Dementia

Introducing...

Catering for dementia


 

 

Eating problems in dementia

Loss of appetite can occur for many reasons in a person with dementia and it can have many negative consequences on nutritional status and health. Some of the causes of reduced appetite and weight loss are:

  • Memory problems. In the latter stages of dementia, the brain may be damaged to the extent that the person no longer understands the need to eat when food is given to them
  • Dysphagia chewing. and swallowing may become difficult as dementia progresses
  • Manual dexterity. Manual dexterity may become affected meaning the person with dementia may find it difficult to use a knife and fork
  • Changes in food preference. These are often seen in people with dementia, either due to brain damage in specific regions or because the person has forgotten what they like or dislike
  • Depression. If depression is suspected, contact a GP, who will recommend treatment. The appetite should return once the depression lifts
  • Badly fitting dentures. This may make eating uncomfortable and so affect appetite. Regular dental care is important in ensuring that teeth and gums are clean, free of infection and that there is no discomfort
  • Lack of exercise. Lack of physical activity does not allow the person to work up an appetite. Try to encourage the person to take a walk or do some exercise during the day

 

Finger foods

Meal times are a familiar and social part of the day for residents, but for dementia suffers who have problems holding a knife and fork they can be stressful and difficult.

 

Finger foods are an ideal way to help residents maintain their independence, dignity, and a daily routine. They are prepared to be easy to eat with the hands, boost confidence and improve appetite. In addition, for those who find sitting at a table difficult and prefer to walk around at mealtimes, finger foods re helpful as they can be eaten on the go.

 

From breakfast and afternoon tea to supper and bedtime snacks, we have many finger food products for you to choose from. When serving finger foods for the first time, the tips below may help to ensure they are well received:

Transition phase

Introduce finger food options over a few days to help the person feel used to the new way of serving food.

Customisation

It is always helpful to tailor the food to the individual—not just their likes and dislikes, but also their ability to manager different types of food.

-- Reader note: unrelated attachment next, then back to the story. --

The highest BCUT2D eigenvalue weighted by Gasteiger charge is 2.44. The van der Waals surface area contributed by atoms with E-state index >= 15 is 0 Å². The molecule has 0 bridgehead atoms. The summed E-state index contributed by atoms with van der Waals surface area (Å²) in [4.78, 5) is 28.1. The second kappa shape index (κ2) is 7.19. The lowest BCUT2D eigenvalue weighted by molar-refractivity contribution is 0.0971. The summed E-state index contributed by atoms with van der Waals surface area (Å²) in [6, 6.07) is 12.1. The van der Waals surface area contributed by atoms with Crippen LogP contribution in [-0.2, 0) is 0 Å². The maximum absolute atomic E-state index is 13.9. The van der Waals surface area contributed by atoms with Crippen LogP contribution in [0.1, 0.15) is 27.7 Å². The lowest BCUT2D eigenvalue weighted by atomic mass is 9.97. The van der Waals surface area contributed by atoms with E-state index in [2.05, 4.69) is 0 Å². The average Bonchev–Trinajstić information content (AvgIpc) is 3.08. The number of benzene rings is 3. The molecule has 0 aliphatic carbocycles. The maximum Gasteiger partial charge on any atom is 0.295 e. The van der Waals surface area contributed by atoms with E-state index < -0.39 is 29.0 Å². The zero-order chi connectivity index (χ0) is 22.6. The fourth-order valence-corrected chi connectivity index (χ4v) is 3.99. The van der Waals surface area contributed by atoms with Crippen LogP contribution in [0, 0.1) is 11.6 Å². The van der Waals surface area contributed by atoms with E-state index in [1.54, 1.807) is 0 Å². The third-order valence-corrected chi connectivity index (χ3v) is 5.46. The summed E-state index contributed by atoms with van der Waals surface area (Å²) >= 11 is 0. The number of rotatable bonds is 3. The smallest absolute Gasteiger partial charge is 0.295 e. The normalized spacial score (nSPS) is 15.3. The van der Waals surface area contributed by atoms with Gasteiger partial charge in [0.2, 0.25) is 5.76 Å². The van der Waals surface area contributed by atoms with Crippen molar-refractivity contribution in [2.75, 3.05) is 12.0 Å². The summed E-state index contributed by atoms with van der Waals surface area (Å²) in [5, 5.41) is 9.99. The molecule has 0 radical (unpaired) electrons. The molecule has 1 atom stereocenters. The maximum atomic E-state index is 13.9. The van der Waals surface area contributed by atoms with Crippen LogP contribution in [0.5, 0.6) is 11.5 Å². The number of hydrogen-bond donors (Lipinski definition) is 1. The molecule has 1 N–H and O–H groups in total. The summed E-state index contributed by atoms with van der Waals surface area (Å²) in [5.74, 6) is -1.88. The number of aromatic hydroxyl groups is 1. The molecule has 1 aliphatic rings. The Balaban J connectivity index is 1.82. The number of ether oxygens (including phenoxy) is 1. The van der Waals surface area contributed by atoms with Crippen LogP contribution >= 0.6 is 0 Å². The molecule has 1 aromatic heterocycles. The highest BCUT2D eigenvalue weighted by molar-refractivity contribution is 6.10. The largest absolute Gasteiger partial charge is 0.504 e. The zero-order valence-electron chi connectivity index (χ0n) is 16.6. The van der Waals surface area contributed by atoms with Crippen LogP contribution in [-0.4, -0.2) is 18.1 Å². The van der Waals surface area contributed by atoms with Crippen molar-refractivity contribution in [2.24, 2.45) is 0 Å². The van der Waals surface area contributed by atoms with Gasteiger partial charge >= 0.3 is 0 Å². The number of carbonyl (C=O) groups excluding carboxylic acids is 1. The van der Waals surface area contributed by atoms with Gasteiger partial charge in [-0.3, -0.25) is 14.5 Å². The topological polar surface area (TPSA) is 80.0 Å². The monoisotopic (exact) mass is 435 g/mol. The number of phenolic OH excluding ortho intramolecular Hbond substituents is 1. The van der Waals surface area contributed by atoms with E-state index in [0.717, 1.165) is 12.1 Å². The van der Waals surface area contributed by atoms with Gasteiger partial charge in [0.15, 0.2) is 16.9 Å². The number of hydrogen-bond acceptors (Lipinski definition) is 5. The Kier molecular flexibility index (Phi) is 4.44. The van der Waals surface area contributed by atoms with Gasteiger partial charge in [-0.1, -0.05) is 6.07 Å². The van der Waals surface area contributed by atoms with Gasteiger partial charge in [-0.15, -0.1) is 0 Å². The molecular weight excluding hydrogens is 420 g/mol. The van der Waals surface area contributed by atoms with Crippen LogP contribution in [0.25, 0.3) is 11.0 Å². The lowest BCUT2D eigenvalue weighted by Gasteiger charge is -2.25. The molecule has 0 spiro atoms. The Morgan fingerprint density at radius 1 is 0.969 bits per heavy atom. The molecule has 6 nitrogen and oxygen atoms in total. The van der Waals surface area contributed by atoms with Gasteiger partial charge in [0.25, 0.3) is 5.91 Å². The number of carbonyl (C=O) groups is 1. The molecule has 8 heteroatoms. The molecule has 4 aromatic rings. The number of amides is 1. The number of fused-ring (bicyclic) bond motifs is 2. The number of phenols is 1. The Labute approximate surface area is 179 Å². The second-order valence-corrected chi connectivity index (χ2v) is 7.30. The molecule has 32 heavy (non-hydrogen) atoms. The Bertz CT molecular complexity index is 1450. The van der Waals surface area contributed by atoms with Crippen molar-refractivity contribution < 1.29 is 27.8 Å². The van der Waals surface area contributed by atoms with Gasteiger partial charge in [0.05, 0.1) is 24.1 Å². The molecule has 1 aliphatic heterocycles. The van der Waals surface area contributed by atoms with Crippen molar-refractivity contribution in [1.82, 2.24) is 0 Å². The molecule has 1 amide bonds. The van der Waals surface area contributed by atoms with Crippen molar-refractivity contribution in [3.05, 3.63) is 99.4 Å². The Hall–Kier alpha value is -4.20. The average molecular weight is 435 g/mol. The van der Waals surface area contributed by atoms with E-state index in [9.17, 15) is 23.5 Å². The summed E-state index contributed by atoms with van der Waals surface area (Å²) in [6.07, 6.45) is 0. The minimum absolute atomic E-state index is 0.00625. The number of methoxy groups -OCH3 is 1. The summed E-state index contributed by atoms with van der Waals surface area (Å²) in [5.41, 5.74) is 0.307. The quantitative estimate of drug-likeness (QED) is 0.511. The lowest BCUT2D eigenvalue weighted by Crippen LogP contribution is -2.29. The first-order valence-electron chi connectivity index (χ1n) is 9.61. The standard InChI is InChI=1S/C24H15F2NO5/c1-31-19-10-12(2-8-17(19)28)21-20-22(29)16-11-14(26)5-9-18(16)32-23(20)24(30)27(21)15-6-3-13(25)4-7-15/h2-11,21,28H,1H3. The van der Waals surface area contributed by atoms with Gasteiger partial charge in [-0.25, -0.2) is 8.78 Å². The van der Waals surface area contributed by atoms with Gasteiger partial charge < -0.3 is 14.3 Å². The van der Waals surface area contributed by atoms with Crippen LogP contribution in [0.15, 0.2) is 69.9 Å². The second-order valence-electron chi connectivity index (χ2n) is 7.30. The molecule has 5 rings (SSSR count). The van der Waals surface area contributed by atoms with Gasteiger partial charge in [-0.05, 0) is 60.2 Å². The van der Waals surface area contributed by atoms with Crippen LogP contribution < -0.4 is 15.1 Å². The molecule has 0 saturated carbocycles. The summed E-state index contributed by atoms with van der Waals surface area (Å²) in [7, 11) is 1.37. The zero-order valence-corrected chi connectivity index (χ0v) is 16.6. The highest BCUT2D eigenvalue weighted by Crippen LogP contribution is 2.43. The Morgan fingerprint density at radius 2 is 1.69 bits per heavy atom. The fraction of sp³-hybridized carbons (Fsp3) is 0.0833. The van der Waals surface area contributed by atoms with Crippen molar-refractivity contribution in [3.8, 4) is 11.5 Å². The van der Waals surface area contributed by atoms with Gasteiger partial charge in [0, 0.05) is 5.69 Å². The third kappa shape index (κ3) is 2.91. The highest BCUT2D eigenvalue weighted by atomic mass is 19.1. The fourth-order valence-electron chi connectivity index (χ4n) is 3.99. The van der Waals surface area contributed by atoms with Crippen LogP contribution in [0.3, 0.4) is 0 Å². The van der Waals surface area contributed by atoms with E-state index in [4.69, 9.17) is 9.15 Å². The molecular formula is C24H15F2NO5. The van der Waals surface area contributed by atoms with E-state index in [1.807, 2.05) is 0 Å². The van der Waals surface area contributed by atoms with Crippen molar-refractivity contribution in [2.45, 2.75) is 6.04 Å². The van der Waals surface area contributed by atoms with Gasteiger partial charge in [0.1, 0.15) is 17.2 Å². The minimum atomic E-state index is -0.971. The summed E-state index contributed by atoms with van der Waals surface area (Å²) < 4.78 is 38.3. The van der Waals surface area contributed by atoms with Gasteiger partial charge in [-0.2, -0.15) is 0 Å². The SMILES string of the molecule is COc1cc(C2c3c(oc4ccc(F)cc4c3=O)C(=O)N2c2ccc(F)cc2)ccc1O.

Flexibility

Provide snacks in between meals that are also easy to hold and eat—this can help maintain an adequate intake.

 

Catering equipment

For those with dementia for whom manual dexterity is a problem, special cutlery and crockery may help to maintain independence while eating. Below are some tips for buying specialist crockery:

  • Plates should be non-patterned and of a colour that allows the plate to be distinguished from the food and table cloth. Alternatively, a coloured rim can indicate the edge of a plate. This enables the person with dementia (who may have diminished ability to perceive colour contrasts and depth) to focus on the food and is useful for many people with poor eyesight as well
  • Lightweight cutlery with large handles is easier to handle and control
  • Large handles on cups and bowls aid grip and heavy bases minimise tremor and spillage
  • Cups with spouts should be used with care, and should be avoided in those with swallowing difficulties
  • Plate guards and specially made rims can prevent food from sliding around or off the plate
  • Plastic place mats or suction cups may prevent the plate from sliding on the table

Three finger food recipes

Disclaimer: These guides are not intended to replace individual care plans or substitute the advice of health professionals such as a doctor or dietician. If you are in any doubt, please consult a qualified appropriate medical professional.

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